August 20, 2012 - by
`Noles Get in a ‘Wet-Ball Day’ During Monday’s Session

Aug. 20, 2012

TALLAHASSEE, Fla. – Florida State head coach Jimbo Fisher termed Monday afternoon’s practice session a “wet-ball day” as the Seminoles battled through a steady rain to start off their final week of preseason camp.

“It was a really good day to get out here and practice in the rain,” Fisher summed it up afterwards. “The guys had good enthusiasm, practiced hard and got a lot done.”

With a “wet-ball” in tow on a soggy field, FSU practiced for just under 2 ½ hours at the Al Dunlap Practice Fields. Wanting to take advantage of the weather, Fisher wrapped up practice putting his players through true game situations in 11-on-11 drills from late game-clock management to points needed while trailing on the scoreboard.

“Usually, you have to create a wet-ball day,” Fisher said. “Sometimes, you go through camp and never get rain like that when you practice, because lightning usually knocks you out. It was really good to get out here in the rain because you play in the rain and you have to learn to take care of the ball, learn to catch it and throw it in the rain.”

Inclement weather through preseason camp has forced the Seminoles to change their practice plans almost daily. After only squeezing out roughly 45 minutes of work on the first day back on Aug. 6 which included three delays -the last resulting in practice being called, Fisher moved the final practices that week to 5:30 a.m., while the `Noles wrapped up final exams. Week two saw the Seminoles battle some hot, humid days including a toasty scrimmage. Now, the final week of camp started with more unpleasant weather, but just rain and no lightning this time around.

“They accepted it and didn’t use it as a crutch,’ Fisher added. “It’s an attitude. I used to look at it (rain) as a quarterback and think it was offensive advantage. We knew where we were going so we stuck our foot in the ground.  It was a lot easier. On defense, one slip, one slide when you rush the passer, they have to be careful because those linemen now get a hand on and they slide. The first thing is mentality to play in the rain and understand it’s an advantage for you.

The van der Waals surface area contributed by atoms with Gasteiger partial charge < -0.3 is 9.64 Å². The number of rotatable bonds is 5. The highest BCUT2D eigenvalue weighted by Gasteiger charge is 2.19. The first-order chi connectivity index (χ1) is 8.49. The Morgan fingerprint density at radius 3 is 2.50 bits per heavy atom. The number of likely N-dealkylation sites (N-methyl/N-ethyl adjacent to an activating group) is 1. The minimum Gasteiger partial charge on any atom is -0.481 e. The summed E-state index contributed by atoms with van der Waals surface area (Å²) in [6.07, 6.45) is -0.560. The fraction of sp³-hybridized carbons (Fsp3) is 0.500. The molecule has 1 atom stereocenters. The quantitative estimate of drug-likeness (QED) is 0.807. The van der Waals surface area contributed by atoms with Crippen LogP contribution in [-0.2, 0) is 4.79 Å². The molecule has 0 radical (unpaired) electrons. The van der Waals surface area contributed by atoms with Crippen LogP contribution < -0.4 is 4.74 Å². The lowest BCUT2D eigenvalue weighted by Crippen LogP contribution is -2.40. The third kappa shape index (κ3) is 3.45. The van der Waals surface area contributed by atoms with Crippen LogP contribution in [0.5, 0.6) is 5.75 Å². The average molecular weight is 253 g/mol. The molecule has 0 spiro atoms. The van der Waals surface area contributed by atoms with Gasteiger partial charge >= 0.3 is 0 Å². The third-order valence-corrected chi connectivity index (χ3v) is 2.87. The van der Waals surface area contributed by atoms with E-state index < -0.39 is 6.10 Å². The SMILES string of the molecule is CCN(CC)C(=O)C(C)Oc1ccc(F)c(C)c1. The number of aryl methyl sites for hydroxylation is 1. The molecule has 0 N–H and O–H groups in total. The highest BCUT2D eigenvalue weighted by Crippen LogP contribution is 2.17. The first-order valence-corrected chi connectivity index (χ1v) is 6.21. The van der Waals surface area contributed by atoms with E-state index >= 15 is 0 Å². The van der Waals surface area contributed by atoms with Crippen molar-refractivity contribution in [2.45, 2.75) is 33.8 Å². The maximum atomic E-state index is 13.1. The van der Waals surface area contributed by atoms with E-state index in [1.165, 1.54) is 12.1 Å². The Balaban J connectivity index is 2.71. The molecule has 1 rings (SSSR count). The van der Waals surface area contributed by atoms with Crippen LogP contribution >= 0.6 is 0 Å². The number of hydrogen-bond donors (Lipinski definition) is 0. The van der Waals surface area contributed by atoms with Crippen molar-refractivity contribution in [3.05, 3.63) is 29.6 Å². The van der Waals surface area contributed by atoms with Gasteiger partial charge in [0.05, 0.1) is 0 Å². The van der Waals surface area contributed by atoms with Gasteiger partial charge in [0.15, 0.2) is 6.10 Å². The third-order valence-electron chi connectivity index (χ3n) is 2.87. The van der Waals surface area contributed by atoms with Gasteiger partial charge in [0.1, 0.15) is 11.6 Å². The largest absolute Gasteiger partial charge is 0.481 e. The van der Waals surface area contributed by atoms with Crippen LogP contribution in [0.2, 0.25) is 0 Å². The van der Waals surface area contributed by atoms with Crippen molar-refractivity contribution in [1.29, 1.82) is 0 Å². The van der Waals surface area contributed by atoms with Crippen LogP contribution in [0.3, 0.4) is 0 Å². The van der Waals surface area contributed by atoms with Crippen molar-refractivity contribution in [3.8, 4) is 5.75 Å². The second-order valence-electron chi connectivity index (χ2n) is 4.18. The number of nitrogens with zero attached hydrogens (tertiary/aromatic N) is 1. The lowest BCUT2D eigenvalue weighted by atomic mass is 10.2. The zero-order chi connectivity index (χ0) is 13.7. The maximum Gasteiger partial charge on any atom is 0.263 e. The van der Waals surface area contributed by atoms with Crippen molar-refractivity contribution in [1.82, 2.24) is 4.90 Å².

“The defensive guys moved well. I didn’t see a lot of slipping or falling down which is very encouraging. That’s where your technique comes in. In whatever position, you have to be very technique sound.”

FSU returns to the practice field Tuesday for what should be its final two-a-day practice. The Seminoles have an early 9:30 a.m. practice on the docket before a late night session at 7:30 p.m. FSU is slated for its final scrimmage Thursday.

Kickoff Luncheon on Tap

The Seminoles will take part in the 61st annual kickoff luncheon this Friday, Aug. 24, at the Tallahassee-Leon County Civic Center. Lunch will be served at 11:30 a.m. with the program set to begin at Noon. For more information, call the Alumni Association at 850.644.2761 or register here.

Fisher notes following Monday’s practice:

·Fisher said defensive tackle Jacobbi McDaniel most likely will redshirt this season.  “When you’re not redshirted early, you do have that luxury if you get injured later on in your career to get that extra year. Don’t get me wrong he wants to play. He’s doing a tremendous job as a leader with these young guys, but you have to give him that full year (to play healthy). We should have enough depth to be able to do that.”

·Redshirt junior Bryan Stork and junior college transfer Menelik Watson missed Monday’s practice. Fisher described Stork as having a jammed neck and Watson was held out with a stinger but both are expected back in a day or two.

·Fisher said redshirt senior defensive tackle Anthony McCloud is doing well, and he’s been happy with his progress in rehabbing.

Quotable Fisher as he joked about freshman wide receiver and elite sprinter Marvin Bracy when asked if he was getting back in the groove after missing time early on in camp:

“We got him in on a little reverse. It’s amazing how fast you can run when you’re scared to death. I told him that’s not a baton in your hand. They want it. They’re going to take it away from you.”

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